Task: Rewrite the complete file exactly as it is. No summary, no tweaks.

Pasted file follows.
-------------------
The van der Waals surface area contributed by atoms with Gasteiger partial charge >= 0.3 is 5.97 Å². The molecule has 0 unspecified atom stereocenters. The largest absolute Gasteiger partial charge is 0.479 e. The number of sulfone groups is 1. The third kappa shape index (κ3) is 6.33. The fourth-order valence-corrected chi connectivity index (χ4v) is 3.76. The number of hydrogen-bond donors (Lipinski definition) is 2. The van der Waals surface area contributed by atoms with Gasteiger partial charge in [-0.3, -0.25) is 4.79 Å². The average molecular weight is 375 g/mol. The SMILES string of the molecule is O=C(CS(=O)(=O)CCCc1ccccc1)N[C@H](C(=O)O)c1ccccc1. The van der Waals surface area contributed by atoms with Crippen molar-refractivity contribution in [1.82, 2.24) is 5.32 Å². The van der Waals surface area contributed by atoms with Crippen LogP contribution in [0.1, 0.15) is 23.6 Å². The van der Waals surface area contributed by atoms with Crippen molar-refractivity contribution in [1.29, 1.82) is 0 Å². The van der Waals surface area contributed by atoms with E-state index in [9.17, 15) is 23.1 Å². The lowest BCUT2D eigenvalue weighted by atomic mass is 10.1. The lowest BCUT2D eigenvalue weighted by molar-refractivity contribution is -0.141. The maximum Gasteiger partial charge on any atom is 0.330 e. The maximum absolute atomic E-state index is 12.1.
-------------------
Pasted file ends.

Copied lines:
The van der Waals surface area contributed by atoms with Gasteiger partial charge >= 0.3 is 5.97 Å². The molecule has 0 unspecified atom stereocenters. The largest absolute Gasteiger partial charge is 0.479 e. The number of sulfone groups is 1. The third kappa shape index (κ3) is 6.33. The fourth-order valence-corrected chi connectivity index (χ4v) is 3.76. The number of hydrogen-bond donors (Lipinski definition) is 2. The van der Waals surface area contributed by atoms with Gasteiger partial charge in [-0.3, -0.25) is 4.79 Å². The average molecular weight is 375 g/mol. The SMILES string of the molecule is O=C(CS(=O)(=O)CCCc1ccccc1)N[C@H](C(=O)O)c1ccccc1. The van der Waals surface area contributed by atoms with Crippen molar-refractivity contribution in [1.82, 2.24) is 5.32 Å². The van der Waals surface area contributed by atoms with Crippen LogP contribution in [0.1, 0.15) is 23.6 Å². The van der Waals surface area contributed by atoms with Crippen molar-refractivity contribution in [1.29, 1.82) is 0 Å². The van der Waals surface area contributed by atoms with E-state index in [9.17, 15) is 23.1 Å². The lowest BCUT2D eigenvalue weighted by atomic mass is 10.1. The lowest BCUT2D eigenvalue weighted by molar-refractivity contribution is -0.141. The maximum Gasteiger partial charge on any atom is 0.330 e. The maximum absolute atomic E-state index is 12.1.